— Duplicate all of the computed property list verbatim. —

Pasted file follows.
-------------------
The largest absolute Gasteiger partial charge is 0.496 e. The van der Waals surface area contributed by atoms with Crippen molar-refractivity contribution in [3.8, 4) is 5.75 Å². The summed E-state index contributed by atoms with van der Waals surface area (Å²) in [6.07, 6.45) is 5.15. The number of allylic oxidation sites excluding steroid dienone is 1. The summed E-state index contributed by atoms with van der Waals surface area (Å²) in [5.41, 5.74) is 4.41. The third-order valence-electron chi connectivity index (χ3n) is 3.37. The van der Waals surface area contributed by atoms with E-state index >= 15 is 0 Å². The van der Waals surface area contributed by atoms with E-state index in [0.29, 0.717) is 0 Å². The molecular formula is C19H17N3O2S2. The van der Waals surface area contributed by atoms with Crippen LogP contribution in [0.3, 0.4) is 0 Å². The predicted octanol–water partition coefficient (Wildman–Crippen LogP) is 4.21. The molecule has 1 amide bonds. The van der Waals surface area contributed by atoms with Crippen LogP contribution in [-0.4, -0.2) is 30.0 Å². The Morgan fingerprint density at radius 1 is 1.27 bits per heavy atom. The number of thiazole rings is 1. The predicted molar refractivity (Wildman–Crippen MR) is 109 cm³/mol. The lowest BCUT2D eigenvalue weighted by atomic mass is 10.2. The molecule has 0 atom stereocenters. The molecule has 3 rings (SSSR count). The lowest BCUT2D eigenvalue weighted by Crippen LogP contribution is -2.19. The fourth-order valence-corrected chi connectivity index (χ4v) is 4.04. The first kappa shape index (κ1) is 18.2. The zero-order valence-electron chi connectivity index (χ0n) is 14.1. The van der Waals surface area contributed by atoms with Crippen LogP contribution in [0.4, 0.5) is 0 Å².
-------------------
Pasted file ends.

The largest absolute Gasteiger partial charge is 0.496 e. The van der Waals surface area contributed by atoms with Crippen molar-refractivity contribution in [3.8, 4) is 5.75 Å². The summed E-state index contributed by atoms with van der Waals surface area (Å²) in [6.07, 6.45) is 5.15. The number of allylic oxidation sites excluding steroid dienone is 1. The summed E-state index contributed by atoms with van der Waals surface area (Å²) in [5.41, 5.74) is 4.41. The third-order valence-electron chi connectivity index (χ3n) is 3.37. The van der Waals surface area contributed by atoms with E-state index >= 15 is 0 Å². The van der Waals surface area contributed by atoms with E-state index in [0.29, 0.717) is 0 Å². The molecular formula is C19H17N3O2S2. The van der Waals surface area contributed by atoms with Crippen LogP contribution in [0.3, 0.4) is 0 Å². The predicted octanol–water partition coefficient (Wildman–Crippen LogP) is 4.21. The molecule has 1 amide bonds. The van der Waals surface area contributed by atoms with Crippen LogP contribution in [-0.4, -0.2) is 30.0 Å². The Morgan fingerprint density at radius 1 is 1.27 bits per heavy atom. The number of thiazole rings is 1. The predicted molar refractivity (Wildman–Crippen MR) is 109 cm³/mol. The lowest BCUT2D eigenvalue weighted by atomic mass is 10.2. The molecule has 0 atom stereocenters. The molecule has 3 rings (SSSR count). The lowest BCUT2D eigenvalue weighted by Crippen LogP contribution is -2.19. The fourth-order valence-corrected chi connectivity index (χ4v) is 4.04. The first kappa shape index (κ1) is 18.2. The zero-order valence-electron chi connectivity index (χ0n) is 14.1. The van der Waals surface area contributed by atoms with Crippen LogP contribution in [0.4, 0.5) is 0 Å².